My path towards awareness in matters of career was connected with finding myself, with what I like and don’t like. I tried the public markets and consulting before I got into M&A, which I really liked. Judging by the results, the team I worked with also liked it—it seems that I was in the right place.

Your experience is interesting in that you’ve worked in private business and for the state-owned companies Rosneft and RDIF. How has your international education helped?

Rosneft had many international projects when I worked there, despite its large bureaucracy and frequently inconsistent decisions. I oversaw my first transaction at the age of 23. It was valued in the tens of millions of dollars, which was still a small sum compared to others at Rosneft. The team I was on had some outstanding members. For example, one held an MBA from the London Business School, another had studied in Germany and France, and still another had a Western master’s degree, and so on.

International experience in transactions was worth its weight in gold

This work turned out to be interesting because the M&A team was small but the projects were complex and very challenging. I quickly gained a strong mastery of tasks that ordinarily take five or six years to learn. This made it possible to take the lead in my work, although I laboured under the burden of the bureaucracy and peculiar functioning of a gigantic state structure.

Later, I joined the Russian Direct Investment Fund. It was a little easier there in the sense that I did a lot from scratch. I was responsible for not only structuring projects, but also for figuring out how to sell them to co-investors who came from various markets and business cultures. The experience of communication in an international environment, as well as the ability to see and respect other people's values helped a lot here. At RDIF, for every ruble of investment in the national economy, an additional nine rubles came from co-investors. So you first have to explain to the company why it should have a lower valuation, and then you turn around and convince co-investors why this is a great deal. You really build up your chops that way, working in two roles at once, but it’s very tough to keep that up for long.

Why did you switch over to Yandex? That’s a fairly radical move.

Back then, there weren’t many tech deals and the M&A teams were small. At that time, the team for Yandex had only four people. Compare that with the 14 members it has now. The IT industry was booming and it still is. Learning the ropes was interesting. Besides, Yandex is a cool brand in every way. Working there enabled me to see many projects in different parts of the ecosystem. What’s more, my transition coincided with the M&A wave in IT companies. During those years, I managed to work with projects in AdTech, FoodTech, FinTech, e-commerce, software, ride-hailing, delivery, driverless vehicles and others. My work doesn’t require a deep understanding of technology, but you develop certain approaches and gain knowledge with experience. On a different note, working at Yandex demands that you take serious responsibility for results as well as have certain technical skills, skills in managing processes on a large scale, and the ability to find a common language with different kinds of people.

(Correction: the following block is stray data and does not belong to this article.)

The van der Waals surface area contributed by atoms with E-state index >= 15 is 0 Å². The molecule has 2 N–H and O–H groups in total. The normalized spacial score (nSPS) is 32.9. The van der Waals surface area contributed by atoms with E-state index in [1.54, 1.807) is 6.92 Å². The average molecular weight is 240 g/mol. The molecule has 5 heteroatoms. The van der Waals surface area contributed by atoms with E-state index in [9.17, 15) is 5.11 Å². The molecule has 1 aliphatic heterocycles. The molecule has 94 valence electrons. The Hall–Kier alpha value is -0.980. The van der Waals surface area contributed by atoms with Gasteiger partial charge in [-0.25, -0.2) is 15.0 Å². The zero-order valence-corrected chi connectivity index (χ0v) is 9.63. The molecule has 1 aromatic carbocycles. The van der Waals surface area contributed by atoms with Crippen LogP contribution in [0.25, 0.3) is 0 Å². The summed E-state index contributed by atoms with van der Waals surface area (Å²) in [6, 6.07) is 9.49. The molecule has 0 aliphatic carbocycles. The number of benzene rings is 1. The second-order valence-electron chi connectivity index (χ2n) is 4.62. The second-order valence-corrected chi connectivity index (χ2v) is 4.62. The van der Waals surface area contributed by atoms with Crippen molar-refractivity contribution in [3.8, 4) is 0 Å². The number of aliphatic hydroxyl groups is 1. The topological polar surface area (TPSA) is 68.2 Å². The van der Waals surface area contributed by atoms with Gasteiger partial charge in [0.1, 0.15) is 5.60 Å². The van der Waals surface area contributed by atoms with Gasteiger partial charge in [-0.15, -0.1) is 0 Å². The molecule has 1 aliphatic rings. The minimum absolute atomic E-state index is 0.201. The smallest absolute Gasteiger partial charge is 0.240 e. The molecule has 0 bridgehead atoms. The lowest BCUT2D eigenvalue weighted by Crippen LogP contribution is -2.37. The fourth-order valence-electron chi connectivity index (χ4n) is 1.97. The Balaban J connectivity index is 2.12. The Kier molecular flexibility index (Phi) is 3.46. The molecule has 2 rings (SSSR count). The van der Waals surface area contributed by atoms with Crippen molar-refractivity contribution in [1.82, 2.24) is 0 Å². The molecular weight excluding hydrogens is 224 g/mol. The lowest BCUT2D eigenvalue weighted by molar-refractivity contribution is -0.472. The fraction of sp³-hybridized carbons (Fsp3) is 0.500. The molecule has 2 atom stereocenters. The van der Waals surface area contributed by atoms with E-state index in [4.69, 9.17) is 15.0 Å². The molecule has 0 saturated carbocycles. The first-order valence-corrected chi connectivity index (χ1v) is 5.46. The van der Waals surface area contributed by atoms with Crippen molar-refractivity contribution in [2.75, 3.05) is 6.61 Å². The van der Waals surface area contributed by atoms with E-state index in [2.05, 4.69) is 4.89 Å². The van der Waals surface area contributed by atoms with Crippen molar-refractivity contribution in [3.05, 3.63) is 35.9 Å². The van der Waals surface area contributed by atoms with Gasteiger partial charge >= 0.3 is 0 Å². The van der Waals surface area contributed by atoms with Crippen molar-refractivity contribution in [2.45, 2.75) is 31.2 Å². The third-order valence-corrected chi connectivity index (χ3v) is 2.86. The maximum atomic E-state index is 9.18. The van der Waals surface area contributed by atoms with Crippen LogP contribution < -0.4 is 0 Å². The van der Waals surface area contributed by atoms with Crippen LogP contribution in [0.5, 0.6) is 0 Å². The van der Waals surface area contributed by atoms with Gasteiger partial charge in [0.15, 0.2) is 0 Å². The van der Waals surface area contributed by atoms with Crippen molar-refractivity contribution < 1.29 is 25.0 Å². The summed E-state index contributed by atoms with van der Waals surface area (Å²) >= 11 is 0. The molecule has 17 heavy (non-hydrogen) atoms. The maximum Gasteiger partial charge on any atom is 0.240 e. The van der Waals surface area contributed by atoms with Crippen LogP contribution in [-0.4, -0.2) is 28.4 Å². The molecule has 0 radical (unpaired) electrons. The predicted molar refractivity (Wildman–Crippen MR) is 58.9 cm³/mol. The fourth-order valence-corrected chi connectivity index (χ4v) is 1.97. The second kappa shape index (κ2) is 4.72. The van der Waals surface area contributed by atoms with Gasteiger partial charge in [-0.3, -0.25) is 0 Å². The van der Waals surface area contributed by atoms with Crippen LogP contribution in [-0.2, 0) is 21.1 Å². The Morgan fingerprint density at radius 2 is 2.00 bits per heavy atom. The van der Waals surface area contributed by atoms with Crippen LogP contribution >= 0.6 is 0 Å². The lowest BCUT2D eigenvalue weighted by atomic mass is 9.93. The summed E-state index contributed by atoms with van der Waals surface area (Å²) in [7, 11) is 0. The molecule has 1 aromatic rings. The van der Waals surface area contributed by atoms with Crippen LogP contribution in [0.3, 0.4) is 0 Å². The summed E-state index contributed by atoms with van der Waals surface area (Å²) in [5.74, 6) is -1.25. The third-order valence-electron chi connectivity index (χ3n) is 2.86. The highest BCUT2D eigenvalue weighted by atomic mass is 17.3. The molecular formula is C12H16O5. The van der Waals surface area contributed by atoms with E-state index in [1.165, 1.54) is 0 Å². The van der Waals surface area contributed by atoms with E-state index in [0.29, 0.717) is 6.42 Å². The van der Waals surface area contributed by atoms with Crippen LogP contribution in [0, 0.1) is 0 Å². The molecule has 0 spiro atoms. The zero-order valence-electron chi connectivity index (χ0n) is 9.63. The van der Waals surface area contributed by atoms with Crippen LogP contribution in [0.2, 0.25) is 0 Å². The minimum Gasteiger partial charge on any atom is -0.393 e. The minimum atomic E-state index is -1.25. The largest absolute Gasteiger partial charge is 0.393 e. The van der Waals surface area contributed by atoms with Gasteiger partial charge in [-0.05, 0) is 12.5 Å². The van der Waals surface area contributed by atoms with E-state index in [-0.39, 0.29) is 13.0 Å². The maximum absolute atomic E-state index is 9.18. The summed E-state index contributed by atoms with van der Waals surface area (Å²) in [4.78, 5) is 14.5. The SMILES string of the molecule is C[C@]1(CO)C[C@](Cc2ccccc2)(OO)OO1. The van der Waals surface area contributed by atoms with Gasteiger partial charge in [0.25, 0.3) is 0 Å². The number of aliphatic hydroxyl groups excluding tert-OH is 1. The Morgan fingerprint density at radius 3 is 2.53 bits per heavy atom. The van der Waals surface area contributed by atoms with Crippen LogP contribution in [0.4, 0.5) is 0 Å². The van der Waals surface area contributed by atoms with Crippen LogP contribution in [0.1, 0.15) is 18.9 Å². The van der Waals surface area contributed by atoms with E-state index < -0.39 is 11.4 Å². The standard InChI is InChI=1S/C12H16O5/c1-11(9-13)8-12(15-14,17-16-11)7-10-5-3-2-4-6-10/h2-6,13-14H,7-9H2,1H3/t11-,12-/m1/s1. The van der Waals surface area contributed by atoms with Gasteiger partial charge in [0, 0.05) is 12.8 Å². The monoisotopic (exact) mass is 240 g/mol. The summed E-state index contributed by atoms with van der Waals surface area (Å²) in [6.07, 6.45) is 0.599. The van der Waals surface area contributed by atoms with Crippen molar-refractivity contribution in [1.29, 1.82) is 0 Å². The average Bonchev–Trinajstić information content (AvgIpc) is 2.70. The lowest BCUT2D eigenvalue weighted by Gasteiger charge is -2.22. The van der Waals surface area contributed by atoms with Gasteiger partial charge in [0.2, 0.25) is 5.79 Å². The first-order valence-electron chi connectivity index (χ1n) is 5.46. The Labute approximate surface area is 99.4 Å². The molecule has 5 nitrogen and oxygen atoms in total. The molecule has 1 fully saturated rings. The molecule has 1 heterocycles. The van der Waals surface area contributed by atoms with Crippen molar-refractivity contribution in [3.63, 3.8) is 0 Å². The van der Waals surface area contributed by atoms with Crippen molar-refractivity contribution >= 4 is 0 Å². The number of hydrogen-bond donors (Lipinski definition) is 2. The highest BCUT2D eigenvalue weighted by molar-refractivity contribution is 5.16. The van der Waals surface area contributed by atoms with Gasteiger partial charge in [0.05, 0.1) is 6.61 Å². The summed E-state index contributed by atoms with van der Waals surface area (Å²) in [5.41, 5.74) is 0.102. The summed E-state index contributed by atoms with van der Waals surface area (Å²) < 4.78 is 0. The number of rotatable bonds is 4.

What do you do in your current project manager position?

I was named head of the M&A department in the mobility segment in January 2022. This includes driverless vehicles, taxis, carsharing, and logistics. There are projects for acquiring companies, selling assets, and creating joint ventures. The M&A team serves as a think tank for the projects and provides comprehensive support for transactions. This includes valuation, analysis, preparing materials, signing agreements, and drawing up and signing documentation.

That’s why you have to communicate not only with the counterparty, but also within the company a great deal. The challenge of working in M&A is that you have to build a trusting relationship with the business right from the start, and for this you need to provide some benefit and help shape the strategy. Now I build complete transactions on my own, from start to finish. The transaction isn’t completed when the document is signed. After that comes product and business integration, which is often linked to the structure of the transaction and the settlements involved. In general, the M&A department is an important element in the company: we help businesses look at themselves from the outside.